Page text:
Raquel: The costume design for Antigone is in conversation with beauty, Afropunk aesthetic, symbolism, military cultures, and contradictions. I wanted to explore a world where powerful women wore rhinestone mesh, pink, luminous makeup, chiffon, and flowers while princes wear black t-shirts and kings don’t wear crowns. The costume design for Antigone is inspired by the Afropunk Festival, as well as the beauty supply and clothing stores in and around the University of Chicago campus.

Last season, the design for The Gospel at Colonus was inspired by ritual and the grove. Everything on stage was made of a natural fiber like cotton or linen and hand-painted or hand-stitched with gold trim. In contrast, Antigone takes place in Thebes, a city where fashion is heightened and defined by the two sisters, Ismene and Antigone. Both shows are built upon principles of essentialism with little to no costume changes and big visual gestures. In The Gospel at Colonus, Polyneices was the only person who wore a color other than beige. In Antigone, the starry burial skirt measures about 40 feet and is a garment and a symbol of the marriage bed Antigone and Haimon will never share, a shroud, and a wedding dress. 

Costume designs.
Costume design drawings for Antigone and Ismene by Raquel Adorno.

Some of the same shapes and colors from The Gospel at Colonus carried over into Antigone. Creon is in a suit once again; but gone are his white linen suit and gold shoes. He now wears teal and a black turtleneck. The depiction of Creon’s grief in Antigone has become so important to me. It drives him to make some devastating choices, and I wanted to acknowledge that in his costume. Ismene is once again in a fit and flare dress, but in this iteration, she is resplendent in pink mixed with the lightest shades of Payne’s grey, and covered in flowers. Ariana hugely inspired this design. She is a radiant soul. Gabby and I wanted to celebrate this by creating a design that felt like a garden filled with flowers and butterflies. Ismene ultimately casts out Creon, whose grief is poisoning Thebes, and the bright overcomes the dark.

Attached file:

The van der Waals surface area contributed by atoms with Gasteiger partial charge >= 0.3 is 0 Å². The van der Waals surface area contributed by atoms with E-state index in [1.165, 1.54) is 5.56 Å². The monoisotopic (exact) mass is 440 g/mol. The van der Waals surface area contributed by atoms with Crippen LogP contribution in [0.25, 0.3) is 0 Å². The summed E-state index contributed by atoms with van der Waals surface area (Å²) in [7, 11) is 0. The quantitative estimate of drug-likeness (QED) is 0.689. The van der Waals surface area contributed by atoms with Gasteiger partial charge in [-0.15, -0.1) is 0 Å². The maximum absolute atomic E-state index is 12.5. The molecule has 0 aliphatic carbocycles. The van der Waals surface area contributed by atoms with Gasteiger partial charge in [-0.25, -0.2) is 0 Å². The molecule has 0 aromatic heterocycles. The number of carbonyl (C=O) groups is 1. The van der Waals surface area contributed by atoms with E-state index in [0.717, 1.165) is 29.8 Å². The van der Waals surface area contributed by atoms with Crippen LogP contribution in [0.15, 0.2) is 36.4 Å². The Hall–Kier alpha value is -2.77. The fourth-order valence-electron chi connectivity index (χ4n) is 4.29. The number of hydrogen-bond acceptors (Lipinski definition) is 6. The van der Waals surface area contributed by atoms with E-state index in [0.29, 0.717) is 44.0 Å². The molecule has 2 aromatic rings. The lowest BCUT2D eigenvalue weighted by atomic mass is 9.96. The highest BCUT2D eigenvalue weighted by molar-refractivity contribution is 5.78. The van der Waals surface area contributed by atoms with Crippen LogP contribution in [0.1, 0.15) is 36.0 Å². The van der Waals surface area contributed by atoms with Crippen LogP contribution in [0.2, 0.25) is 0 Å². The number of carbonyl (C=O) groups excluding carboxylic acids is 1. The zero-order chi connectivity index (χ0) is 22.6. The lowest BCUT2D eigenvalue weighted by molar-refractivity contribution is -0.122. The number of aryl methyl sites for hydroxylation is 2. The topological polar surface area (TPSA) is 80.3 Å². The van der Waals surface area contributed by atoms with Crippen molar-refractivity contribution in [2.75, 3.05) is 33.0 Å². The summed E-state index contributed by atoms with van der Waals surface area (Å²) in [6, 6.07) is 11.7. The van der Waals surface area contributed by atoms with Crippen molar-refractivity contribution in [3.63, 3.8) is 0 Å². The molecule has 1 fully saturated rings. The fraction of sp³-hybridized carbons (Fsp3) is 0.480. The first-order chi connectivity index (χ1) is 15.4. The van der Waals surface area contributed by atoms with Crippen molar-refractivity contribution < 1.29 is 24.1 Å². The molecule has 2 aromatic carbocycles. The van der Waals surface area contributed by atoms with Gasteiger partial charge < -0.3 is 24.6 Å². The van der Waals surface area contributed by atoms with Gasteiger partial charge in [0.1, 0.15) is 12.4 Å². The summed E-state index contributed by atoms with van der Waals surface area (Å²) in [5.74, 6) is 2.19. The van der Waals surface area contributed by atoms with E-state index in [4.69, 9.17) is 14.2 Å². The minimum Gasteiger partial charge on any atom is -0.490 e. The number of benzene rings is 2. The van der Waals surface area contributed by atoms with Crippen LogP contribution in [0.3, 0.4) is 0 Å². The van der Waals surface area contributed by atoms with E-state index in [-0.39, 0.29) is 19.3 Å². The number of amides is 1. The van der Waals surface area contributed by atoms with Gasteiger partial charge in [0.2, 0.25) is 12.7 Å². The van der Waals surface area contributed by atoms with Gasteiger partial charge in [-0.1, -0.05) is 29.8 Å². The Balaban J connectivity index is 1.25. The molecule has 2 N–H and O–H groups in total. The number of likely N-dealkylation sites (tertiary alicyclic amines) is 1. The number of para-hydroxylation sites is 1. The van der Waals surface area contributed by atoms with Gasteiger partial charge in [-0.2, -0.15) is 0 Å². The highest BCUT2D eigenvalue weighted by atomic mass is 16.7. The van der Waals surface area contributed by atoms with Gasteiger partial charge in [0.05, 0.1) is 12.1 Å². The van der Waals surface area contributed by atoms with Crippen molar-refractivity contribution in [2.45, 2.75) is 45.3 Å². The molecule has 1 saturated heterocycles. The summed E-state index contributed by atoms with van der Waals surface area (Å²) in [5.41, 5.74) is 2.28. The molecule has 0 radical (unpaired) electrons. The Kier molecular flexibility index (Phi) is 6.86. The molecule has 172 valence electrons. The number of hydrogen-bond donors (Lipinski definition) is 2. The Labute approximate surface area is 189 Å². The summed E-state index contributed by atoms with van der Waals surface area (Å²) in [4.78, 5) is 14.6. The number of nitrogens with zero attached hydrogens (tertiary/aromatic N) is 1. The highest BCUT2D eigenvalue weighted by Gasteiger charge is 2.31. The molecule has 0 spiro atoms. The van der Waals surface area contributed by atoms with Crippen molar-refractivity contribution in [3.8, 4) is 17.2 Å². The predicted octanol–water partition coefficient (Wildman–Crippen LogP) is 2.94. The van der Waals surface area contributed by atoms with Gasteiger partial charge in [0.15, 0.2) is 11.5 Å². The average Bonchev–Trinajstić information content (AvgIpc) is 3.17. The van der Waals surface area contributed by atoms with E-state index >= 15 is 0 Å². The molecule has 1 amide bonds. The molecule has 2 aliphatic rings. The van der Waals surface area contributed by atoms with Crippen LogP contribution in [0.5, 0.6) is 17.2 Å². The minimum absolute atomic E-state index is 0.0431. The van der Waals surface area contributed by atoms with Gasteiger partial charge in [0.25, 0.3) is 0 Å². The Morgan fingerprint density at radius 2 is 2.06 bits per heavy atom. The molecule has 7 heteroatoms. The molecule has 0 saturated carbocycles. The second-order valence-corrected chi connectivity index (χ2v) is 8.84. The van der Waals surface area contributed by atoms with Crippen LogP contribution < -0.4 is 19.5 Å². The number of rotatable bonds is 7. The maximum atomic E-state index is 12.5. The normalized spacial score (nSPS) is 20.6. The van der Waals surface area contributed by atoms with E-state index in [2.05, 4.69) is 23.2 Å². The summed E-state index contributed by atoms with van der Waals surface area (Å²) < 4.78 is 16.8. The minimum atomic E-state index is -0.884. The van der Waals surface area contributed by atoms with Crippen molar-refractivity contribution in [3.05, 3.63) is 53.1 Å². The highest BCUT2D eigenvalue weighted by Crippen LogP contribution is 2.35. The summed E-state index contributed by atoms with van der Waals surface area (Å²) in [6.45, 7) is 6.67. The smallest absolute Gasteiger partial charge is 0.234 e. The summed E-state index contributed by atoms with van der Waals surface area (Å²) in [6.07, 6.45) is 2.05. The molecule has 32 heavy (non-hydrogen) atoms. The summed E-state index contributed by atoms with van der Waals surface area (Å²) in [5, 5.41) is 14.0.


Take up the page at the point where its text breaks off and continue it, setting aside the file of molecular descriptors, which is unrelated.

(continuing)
Two women sit on a stage looking at each other.
Photo of Ariana Burks and Aeriel Williams by Michael Brosilow.

Aeriel also heavily inspired Gabby and I with her own radiance and strength. Antigone is once again in white (as she was in The Gospel at Colonus), but this time she is grounded in black, already partially consumed by the underworld when we meet her. She is also covered in pearls. Pearls have been associated with death, purity of heart, and the journey of the soul in many cultures, so it felt fitting that Antigone should be encrusted in pearls for this journey. 

Both the costumes and the set of Antigone are very colorful, which is great, because color palettes are my most favorite thing in the world! John is a wonderful collaborator, so we have meetings where we discuss research and palette, and then I spend hours creating different color versions of every look. I love it! I’ll often generate a color palette from a research photo or photo of the color model that I use to digitally render. Sometimes I’ll take photos that feel like the world and generate a palette that way. I could go on and on! 

Antigone is onstage from February 2 – March 2 and tickets are available now! Join us for the culmination of our Oedipus trilogy.

Posted on February 26, 2024 in Productions